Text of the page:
More Power To You

More Power To You
Henry V, Twelfth Night, and Macbeth cover the whole field of Shakespearean genres, but it is amazing how Shakespeare displays a theme and carries it through in any kind of play he wants to. Historic, comic, and tragic plays are about as different as you can get, yet when we take a closer look we see many similarities among them, especially in the area of social hierarchy. In all three of these plays, Shakespeare uses a similar theme, which he conveys and proves through his characters. Twelfth Night’s Malvolio, and Macbeth’s Macbeth, Henry V’s Henry all hold social status, and they spread the social scale, one a servant, one a nobleman, and one a king. In the play we see their desires to better their social standing and climb the social hierarchy that puts them all on similar ground, ground which in some cases is somewhat dangerous, breaking social laws.
In Twelfth Night, Malvolio is a servant. Granted, he is a higher-level servant; he is responsible for Olivia’s finances. When we begin the play, it seems, even through Malvolio’s melancholy personality, that he is content with his social standing. He enjoys the little social power he possesses but is not seeking a higher social standing. However, after he finds the letter, he “becomes” a new individual. His cross-gartering himself with yellow stockings, his incessant smiling, and his eager compliance with the anonymous show us the lengths Malvolio is willing to go to now to increase his social standing. His quickness to direct the letter to himself also shows us that the attitude he appeared to show at the beginning, his melancholy satisfaction with his social standing, may have been because he didn’t think there was any opportunity to advance. But after finding the letter he says, “Nothing that can be can come between [him] and the full prospect of [his] hopes” (Twelfth Night, III.iv.84).
Malvolio is a servant, desiring and seeking to climb the social ladder by marrying his master, a wealthy woman in society. Malvolio is stepping far beyond his bounds as a servant, and he doesn’t see that he is out of line. To marry up a class level was unheard of, but Malvolio doesn’t even seem to think about this. He is set on winning Olivia’s love from the moment he thinks about the things he can get from it. He isn’t really punished for his committal of a social taboo, but he is demeaned and taken back down to a servant’s level through the joke that Toby, Maria, and Feste play on him. Shakespeare doesn’t say that marrying up is wrong, because the marriage of Maria and Toby is given a positive light. Shakespeare does make it very clear that it is not proper for a servant, or anyone for that matter, to attempt to climb the social lattice, especially through marriage.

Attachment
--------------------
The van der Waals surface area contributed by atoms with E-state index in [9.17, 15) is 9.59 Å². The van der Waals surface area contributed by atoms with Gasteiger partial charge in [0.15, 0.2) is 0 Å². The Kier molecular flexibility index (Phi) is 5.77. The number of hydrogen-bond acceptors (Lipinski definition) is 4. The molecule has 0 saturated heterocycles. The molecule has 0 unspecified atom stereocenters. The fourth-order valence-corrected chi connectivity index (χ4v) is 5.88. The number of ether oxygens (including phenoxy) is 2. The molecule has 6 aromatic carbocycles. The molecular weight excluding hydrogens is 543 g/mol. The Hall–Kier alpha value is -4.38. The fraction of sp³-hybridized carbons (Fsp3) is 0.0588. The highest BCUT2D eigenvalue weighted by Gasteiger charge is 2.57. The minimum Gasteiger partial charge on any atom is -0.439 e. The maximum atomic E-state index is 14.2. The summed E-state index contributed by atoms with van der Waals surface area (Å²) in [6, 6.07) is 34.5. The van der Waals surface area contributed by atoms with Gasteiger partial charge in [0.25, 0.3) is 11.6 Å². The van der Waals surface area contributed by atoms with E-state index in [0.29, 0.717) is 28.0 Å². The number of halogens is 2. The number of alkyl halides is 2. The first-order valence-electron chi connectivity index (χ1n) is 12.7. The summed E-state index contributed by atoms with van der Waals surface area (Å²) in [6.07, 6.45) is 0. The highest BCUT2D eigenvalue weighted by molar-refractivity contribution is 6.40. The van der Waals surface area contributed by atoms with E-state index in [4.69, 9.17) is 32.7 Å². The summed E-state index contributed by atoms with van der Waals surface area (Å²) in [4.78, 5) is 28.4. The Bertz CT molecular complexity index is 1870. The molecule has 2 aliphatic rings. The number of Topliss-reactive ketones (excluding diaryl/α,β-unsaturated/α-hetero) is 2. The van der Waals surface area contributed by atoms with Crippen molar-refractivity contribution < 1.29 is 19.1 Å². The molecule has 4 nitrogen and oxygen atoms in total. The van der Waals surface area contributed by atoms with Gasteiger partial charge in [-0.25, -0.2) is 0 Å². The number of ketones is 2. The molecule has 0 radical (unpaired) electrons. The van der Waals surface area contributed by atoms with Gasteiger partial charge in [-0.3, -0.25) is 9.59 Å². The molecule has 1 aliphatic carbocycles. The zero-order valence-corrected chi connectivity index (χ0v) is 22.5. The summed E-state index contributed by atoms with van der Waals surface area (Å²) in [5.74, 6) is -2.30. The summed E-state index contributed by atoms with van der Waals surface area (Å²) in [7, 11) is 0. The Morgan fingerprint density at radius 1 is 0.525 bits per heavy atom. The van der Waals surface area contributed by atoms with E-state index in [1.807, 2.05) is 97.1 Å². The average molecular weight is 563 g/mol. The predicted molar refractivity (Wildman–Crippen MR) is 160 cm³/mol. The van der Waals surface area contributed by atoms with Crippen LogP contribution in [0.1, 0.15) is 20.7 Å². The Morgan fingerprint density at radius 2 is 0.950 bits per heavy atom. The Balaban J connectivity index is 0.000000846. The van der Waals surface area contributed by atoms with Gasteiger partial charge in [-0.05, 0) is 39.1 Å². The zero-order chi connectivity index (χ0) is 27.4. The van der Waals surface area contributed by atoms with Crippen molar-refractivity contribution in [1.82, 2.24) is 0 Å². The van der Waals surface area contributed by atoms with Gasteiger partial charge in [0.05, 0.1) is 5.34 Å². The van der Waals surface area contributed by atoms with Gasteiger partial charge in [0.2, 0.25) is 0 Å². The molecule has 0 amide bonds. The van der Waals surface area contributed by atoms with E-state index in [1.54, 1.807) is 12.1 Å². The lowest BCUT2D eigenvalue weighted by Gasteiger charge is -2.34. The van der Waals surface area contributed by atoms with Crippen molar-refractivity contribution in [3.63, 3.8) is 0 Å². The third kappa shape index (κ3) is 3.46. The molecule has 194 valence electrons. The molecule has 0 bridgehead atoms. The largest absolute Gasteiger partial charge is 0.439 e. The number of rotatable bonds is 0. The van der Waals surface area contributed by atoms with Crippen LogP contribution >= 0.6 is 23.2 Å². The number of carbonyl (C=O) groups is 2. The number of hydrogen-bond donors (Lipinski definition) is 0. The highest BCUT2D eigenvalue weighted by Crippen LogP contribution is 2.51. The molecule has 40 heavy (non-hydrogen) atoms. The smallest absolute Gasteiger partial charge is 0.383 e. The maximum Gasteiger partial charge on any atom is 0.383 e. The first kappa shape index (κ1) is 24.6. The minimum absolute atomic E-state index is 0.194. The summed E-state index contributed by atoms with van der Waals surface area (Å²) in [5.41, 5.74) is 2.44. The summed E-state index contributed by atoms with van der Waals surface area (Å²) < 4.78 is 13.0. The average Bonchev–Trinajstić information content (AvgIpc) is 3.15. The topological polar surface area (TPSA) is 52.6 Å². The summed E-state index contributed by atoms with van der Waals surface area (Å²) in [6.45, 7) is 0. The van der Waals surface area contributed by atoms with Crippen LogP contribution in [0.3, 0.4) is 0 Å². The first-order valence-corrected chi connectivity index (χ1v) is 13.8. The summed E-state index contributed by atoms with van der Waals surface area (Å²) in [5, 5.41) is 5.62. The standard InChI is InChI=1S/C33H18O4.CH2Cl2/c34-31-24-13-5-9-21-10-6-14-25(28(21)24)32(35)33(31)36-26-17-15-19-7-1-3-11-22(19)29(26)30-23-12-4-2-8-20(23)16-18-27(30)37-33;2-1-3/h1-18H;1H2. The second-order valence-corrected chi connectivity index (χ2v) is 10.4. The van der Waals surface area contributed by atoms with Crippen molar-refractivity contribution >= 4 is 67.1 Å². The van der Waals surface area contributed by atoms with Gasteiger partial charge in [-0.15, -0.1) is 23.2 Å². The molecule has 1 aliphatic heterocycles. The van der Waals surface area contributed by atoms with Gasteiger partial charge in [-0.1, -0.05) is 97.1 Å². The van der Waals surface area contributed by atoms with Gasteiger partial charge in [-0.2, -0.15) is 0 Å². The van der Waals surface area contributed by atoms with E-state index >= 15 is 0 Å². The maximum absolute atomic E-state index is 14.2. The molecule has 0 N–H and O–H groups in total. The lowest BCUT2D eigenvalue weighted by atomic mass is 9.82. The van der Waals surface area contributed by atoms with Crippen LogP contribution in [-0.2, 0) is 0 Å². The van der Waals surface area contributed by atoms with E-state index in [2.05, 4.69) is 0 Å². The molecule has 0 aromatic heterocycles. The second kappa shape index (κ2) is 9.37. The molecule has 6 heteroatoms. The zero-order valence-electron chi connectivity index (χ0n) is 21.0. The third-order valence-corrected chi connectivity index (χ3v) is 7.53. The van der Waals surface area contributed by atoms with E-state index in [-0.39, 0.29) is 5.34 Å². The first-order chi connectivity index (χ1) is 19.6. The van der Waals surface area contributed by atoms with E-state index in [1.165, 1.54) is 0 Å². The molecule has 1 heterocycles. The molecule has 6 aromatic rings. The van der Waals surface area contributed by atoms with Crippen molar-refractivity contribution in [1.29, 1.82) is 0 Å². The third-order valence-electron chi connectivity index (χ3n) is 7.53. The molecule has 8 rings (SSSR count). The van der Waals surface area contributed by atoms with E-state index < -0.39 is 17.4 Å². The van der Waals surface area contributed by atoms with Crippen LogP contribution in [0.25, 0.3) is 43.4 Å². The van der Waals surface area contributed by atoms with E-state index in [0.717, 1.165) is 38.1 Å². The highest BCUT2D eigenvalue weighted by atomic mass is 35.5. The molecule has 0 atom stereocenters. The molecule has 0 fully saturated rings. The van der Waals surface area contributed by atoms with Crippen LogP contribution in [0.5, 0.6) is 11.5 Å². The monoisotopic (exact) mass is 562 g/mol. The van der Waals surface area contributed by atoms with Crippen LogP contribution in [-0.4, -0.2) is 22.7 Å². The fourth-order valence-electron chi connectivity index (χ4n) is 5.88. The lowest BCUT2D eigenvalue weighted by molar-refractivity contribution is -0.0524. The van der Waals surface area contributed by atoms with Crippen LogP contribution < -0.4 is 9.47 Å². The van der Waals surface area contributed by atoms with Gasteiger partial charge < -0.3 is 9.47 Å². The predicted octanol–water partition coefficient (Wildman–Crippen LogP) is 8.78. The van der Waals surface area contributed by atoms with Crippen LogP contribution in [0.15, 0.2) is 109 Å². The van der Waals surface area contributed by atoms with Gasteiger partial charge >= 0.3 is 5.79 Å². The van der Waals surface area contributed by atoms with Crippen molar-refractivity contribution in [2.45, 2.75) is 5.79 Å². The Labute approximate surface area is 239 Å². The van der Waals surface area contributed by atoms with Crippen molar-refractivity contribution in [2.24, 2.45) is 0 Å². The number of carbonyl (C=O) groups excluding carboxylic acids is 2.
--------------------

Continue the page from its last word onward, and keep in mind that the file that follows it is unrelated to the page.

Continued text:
In Macbeth, Macbeth is a Thane, a much higher social status than a slave. This is a position of nobility, and Macbeth is content with it. His and Banquo’s meeting with the Weird Sisters and the subsequent fulfillment of part of the witches’ prophecies about Macbeth is what begins to discontent Macbeth. Macbeth says, “If chance may have me King, why, chance may crown me” (Macbeth I.iii.158), but it is shortly after this that Macbeth is easily drawn in by his wife’s enticement with power and prestige. He, like Malvolio, falls prey to an unclear prophecy from a trio of witches, nonetheless. Macbeth has no reason to seek a higher position in society. He has just prior been honored with another title of Thane, he owns a castle, and is financially and domestically, very secure; however when the title of King is waved in his face behind the red cloud of murder all he sees is the crown. It is his desire to move up ranks, to raise his social net worth, that dooms him.
Curiously, Macbeth is uncertain and pliable during the entire first half of the play. It isn’t until after he has Banquo murdered that he begins to harden his image and the attitude with which he governs himself. In the beginning, when he is still listening to his wife, Macbeth and Lady Macbeth are a team. He tells